@pperrin I imagine the differences in the law and the enforcement will be rather dramatic. Trying to control the internet like that is just plain impossible. They'd have to prosecute basically everyone and block just about every website. It's a completely disproportionate amount of effort to justify actually trying it considering what the return would be.
@OTheB They can selectively prosecute anyone who actually makes any impact. That's how most draconian laws get used.
But the UK can still avoid it.
@pperrin We *can* avoid it, but going that way wouldn't be worth it. Would make a lot more sense to stay, keep a functioning economy and any hope of ending osterity, and then fight to help *all* of the EU get out of this nonsense.
@OTheB Your view maybe 'not worth it' - but it is just one tiny bit of the lamps going out over europe under the commissions control. New businesses blocked so the established big boys can keep coining it and giving the politicians a slice.
@pperrin True, which is why we should be doing all we can to *help* stop that, rather than running off saying "well our entire country is fucked but at least we're not subject to Articles 11 and 13!"
@OTheB Err... under the EU all 28 member states countries are f*cked... (Ok, except Germany economically maybe) - hadn't you noticed?
@pperrin Articles 11 and 13 can be revoked with effort. Us running off, leaving the single market, losing freedom of movement, breaking the good Friday agreement, and losing the protections (from the EU no less) that keep our human rights however... *little* bit harder to undo.
@OTheB If they could really be revoked they'd never have been passed. Everything went into getting them stopped - what do you think could have been done that wasn't?
@pea non-commercial? If you put a copyright image/sound on a personal youtube video, youtube will monitize it for the copyright holder. I assume this is the EU's model (youtube and its copyright mates probably drafted a good part of the legislation!)
It takes a few years for all member states to implement the law. That's how the EU works: member states are independent, but have to implement all directives.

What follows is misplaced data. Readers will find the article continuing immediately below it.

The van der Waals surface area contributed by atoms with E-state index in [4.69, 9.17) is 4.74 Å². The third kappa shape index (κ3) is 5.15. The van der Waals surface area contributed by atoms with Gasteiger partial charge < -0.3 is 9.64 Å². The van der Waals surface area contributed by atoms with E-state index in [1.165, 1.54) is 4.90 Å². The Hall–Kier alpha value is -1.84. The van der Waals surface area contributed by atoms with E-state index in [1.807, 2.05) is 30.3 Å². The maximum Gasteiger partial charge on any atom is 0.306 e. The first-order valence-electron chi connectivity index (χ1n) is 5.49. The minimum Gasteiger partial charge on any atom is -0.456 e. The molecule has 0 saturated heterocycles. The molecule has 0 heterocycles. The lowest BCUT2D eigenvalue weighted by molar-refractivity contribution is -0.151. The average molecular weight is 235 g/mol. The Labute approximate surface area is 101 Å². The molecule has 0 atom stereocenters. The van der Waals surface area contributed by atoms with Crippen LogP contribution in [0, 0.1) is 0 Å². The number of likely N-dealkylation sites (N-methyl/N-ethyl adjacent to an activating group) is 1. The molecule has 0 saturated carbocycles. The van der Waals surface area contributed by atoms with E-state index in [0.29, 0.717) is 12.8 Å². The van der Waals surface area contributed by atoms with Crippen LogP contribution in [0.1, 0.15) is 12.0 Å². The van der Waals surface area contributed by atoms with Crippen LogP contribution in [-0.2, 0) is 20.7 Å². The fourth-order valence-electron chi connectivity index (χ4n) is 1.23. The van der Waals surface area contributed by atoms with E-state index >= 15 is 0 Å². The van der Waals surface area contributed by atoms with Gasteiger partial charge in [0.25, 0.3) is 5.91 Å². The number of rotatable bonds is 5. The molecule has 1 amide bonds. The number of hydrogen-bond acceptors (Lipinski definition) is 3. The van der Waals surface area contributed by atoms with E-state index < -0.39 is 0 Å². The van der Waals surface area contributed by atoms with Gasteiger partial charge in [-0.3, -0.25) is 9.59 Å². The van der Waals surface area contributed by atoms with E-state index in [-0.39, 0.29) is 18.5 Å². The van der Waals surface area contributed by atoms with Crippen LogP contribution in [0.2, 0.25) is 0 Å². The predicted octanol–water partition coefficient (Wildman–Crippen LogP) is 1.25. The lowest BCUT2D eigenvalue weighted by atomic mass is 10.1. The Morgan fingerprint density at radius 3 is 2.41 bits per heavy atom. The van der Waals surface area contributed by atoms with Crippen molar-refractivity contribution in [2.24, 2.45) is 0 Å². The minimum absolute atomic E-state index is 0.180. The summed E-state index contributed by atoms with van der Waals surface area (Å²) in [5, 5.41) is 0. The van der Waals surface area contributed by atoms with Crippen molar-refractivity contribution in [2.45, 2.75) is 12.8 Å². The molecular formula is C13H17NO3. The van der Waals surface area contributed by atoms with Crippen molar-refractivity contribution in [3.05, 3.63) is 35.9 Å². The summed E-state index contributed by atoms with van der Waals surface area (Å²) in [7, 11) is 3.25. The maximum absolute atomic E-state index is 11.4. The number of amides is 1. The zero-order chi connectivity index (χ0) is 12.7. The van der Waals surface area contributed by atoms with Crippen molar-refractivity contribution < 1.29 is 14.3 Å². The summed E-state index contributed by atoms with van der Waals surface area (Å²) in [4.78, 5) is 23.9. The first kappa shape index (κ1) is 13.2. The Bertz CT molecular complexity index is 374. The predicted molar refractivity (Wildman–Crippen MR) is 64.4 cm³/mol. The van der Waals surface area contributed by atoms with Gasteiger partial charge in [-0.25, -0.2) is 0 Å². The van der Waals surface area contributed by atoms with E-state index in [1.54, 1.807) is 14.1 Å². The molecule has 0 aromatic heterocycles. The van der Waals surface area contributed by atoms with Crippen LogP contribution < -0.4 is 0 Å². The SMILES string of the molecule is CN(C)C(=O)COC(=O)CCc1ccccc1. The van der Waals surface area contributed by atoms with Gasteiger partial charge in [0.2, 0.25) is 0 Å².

@frank87 And you need eggs to make an omelette, but that isn't relevant to what I tooted either...
The commission want this law, it has been passed by the EU, it is heading for all member states... yes.
Now what does this mean for people hosting mastodon instances?
@frank87 On a more general note, it is obscene that one is expected to 'keep track of the law'. Law has very, very little reason to ever change. But once you create professional law-makers, they find reasons to add new law to everything.
A man (male or female) should never be subject to a law they can't have been expected to have been aware of and read. The Average man (once adult) has about an hour a year to read up on new laws - to create more than that is inhumane.
@pperrin Well dead, not immediately. But it will become dangerous to host instances. Some will move underground or out of #EU. Probably a lot of cat&mouse stuff going on for a long time. It will probably hinder mass-adoption.
But maybe I'm wrong, and is federating lots of small instances just the way for escaping #art13
@AstaMcCarthy I understand that TOR is used by state security services and relies on the 'noise' of common users to help hide their communications. So they need the public darknet users to hide the state ones. If true the state cannot afford to shut down the darknet...
Do you know if this is still true (or ever was??).
@pperrin I don't have details about that. I do know that USA government is sponsoring TOR: https://2019.www.torproject.org/about/sponsors.html.en
I also deem it likely that a lot of exit nodes are run by secrete services to gather intel.
This Mastodon instance is for people interested in technology. Discussions aren't limited to technology, because tech folks shouldn't be limited to technology either!